Eventually, he came west and in the 1980s was medical director of Oregon State Hospital, and in the 1990s medical director and staff psychiatrist for Columbia Community Mental Health in St. Helens.
He’s been at 12th Avenue Recovery since 1999. Shapiro says he witnesses how his clients find strength in the mind’s power. But it also is the nature of his practice that far more often, overwhelming stresses or emotions arise and swamp a client, again.
“That’s when we talk about changing the brain grooves,” Shapiro says, “and that people in recovery have to think of themselves as athletes, and they need to train.”
Shapiro emphasizes that the goal of his practice is not a cure but a shift from what he calls the spin of street-hospital-jail-street to a “float” of medication, financial support and housing. The ideal is “integration,” where a mentally ill person can recover the lost ground of life, going back to work or school.
Not many of Shapiro’s clients integrate. The brutal reality of the work is that relapse is part of recovery. Shapiro says success in his work defies conventional definition — there’s no straight input-output in mental health care, especially for his clients.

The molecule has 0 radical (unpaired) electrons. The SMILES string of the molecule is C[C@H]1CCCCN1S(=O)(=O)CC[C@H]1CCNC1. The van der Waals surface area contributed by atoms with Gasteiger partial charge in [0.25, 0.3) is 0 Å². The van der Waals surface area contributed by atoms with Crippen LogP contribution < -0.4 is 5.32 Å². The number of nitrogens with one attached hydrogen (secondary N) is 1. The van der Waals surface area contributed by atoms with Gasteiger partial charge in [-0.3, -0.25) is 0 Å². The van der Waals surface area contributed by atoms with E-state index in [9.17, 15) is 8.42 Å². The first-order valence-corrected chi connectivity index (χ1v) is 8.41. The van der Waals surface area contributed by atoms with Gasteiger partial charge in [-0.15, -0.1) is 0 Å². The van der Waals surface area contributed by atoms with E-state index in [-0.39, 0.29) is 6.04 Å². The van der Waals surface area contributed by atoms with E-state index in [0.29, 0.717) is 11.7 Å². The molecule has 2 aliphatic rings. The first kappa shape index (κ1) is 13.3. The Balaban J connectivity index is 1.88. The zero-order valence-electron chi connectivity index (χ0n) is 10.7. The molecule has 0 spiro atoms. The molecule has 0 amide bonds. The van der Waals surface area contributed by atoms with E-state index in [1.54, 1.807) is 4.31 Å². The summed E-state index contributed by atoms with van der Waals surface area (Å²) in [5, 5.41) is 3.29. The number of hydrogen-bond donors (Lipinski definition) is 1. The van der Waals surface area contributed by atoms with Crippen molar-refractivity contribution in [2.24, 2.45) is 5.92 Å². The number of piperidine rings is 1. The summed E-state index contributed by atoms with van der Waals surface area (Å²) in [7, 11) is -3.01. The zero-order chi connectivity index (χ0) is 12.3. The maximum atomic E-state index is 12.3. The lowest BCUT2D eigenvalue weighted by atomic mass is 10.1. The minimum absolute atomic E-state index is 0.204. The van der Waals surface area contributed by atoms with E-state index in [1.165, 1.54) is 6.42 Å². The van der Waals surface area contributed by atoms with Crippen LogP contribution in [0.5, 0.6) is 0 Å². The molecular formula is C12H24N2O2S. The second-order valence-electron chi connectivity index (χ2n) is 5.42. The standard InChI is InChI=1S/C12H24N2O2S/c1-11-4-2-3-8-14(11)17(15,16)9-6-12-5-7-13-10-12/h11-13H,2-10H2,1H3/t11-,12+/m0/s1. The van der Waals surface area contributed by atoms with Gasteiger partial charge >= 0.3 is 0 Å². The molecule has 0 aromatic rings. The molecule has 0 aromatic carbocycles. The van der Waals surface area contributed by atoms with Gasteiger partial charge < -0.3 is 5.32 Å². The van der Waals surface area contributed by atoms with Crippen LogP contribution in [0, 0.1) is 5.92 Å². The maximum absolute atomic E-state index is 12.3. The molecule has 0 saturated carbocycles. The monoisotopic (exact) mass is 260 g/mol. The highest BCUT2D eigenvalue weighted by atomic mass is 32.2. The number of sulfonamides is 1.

“Sometimes what we offer doesn’t match what they wanted,” Shapiro says. “I give full attention to a client, but I don’t attach myself to the outcome because they’re going to do what they’re going to do.”
Caregivers do experience chronic disappointment, and it can chew them up. To help colleagues maintain equilibrium, Shapiro wrote a Ten Commandments called Thou Shalt Not Burn Out. No. 1: “Know the illness: severe and persistent with remissions and exacerbations. This involves lifelong study and learning.”
David Cutler, medical director of Multnomah County Mental Health and Addiction Services, has worked with Shapiro for years and has urged him to write an academic version of his book, to reach professionals.
“One of the problems in psychiatry nowadays is that there’s so much pressure to prescribe drugs and do medical things instead of psychosocial things,” Cutler says. “Those things are still important, and most of us psychiatrists think of ourselves as having those skills, but Phil is one of those who actually has them.”
Shapiro’s wife of 37 years, Sharon Whitney, says, “He’s doing exactly what he needs to do and wants to do and loves to do, and he’s fulfilled. If he were in a job that kept a lid on his talent, and he has been in those positions, that’s when you get burnout.”
Erika Armsbury, who works with Shapiro as program manager of acute services at 12th Avenue Recovery, says she has seen his lasting impact, even outside the clinic.